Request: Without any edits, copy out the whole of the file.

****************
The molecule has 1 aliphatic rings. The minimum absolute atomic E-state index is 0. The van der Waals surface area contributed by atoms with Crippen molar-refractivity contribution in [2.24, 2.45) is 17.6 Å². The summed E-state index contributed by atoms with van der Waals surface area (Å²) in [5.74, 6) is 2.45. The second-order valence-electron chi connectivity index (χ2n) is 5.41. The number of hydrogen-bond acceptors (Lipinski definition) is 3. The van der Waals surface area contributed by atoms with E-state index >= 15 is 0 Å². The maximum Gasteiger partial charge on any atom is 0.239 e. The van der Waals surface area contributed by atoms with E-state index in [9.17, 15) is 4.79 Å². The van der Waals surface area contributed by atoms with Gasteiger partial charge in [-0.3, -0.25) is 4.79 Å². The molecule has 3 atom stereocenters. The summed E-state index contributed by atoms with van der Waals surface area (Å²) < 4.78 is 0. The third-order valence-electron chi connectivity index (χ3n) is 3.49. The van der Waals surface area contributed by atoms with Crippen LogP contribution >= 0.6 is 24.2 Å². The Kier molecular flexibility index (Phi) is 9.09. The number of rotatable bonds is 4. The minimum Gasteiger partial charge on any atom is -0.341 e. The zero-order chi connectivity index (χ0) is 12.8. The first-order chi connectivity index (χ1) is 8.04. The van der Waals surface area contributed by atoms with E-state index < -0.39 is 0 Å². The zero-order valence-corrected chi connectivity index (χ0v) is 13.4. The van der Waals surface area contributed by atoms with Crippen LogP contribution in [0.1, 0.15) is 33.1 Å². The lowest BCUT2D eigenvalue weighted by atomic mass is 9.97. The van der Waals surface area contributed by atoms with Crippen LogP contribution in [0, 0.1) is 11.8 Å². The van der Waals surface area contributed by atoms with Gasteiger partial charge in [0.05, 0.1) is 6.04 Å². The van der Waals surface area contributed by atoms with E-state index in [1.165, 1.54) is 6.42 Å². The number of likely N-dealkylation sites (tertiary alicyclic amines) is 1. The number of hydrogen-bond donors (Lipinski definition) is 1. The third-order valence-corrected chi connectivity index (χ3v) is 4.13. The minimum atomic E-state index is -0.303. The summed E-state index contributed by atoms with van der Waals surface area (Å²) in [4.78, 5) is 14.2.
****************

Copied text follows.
The molecule has 1 aliphatic rings. The minimum absolute atomic E-state index is 0. The van der Waals surface area contributed by atoms with Crippen molar-refractivity contribution in [2.24, 2.45) is 17.6 Å². The summed E-state index contributed by atoms with van der Waals surface area (Å²) in [5.74, 6) is 2.45. The second-order valence-electron chi connectivity index (χ2n) is 5.41. The number of hydrogen-bond acceptors (Lipinski definition) is 3. The van der Waals surface area contributed by atoms with E-state index >= 15 is 0 Å². The maximum Gasteiger partial charge on any atom is 0.239 e. The van der Waals surface area contributed by atoms with E-state index in [9.17, 15) is 4.79 Å². The van der Waals surface area contributed by atoms with Gasteiger partial charge in [-0.3, -0.25) is 4.79 Å². The molecule has 3 atom stereocenters. The summed E-state index contributed by atoms with van der Waals surface area (Å²) < 4.78 is 0. The third-order valence-electron chi connectivity index (χ3n) is 3.49. The van der Waals surface area contributed by atoms with Crippen LogP contribution >= 0.6 is 24.2 Å². The Kier molecular flexibility index (Phi) is 9.09. The number of rotatable bonds is 4. The minimum Gasteiger partial charge on any atom is -0.341 e. The zero-order chi connectivity index (χ0) is 12.8. The first-order chi connectivity index (χ1) is 8.04. The van der Waals surface area contributed by atoms with E-state index < -0.39 is 0 Å². The zero-order valence-corrected chi connectivity index (χ0v) is 13.4. The van der Waals surface area contributed by atoms with Crippen LogP contribution in [0.1, 0.15) is 33.1 Å². The lowest BCUT2D eigenvalue weighted by atomic mass is 9.97. The van der Waals surface area contributed by atoms with Crippen LogP contribution in [0, 0.1) is 11.8 Å². The van der Waals surface area contributed by atoms with Gasteiger partial charge in [0.05, 0.1) is 6.04 Å². The van der Waals surface area contributed by atoms with E-state index in [1.165, 1.54) is 6.42 Å². The number of likely N-dealkylation sites (tertiary alicyclic amines) is 1. The number of hydrogen-bond donors (Lipinski definition) is 1. The third-order valence-corrected chi connectivity index (χ3v) is 4.13. The minimum atomic E-state index is -0.303. The summed E-state index contributed by atoms with van der Waals surface area (Å²) in [4.78, 5) is 14.2.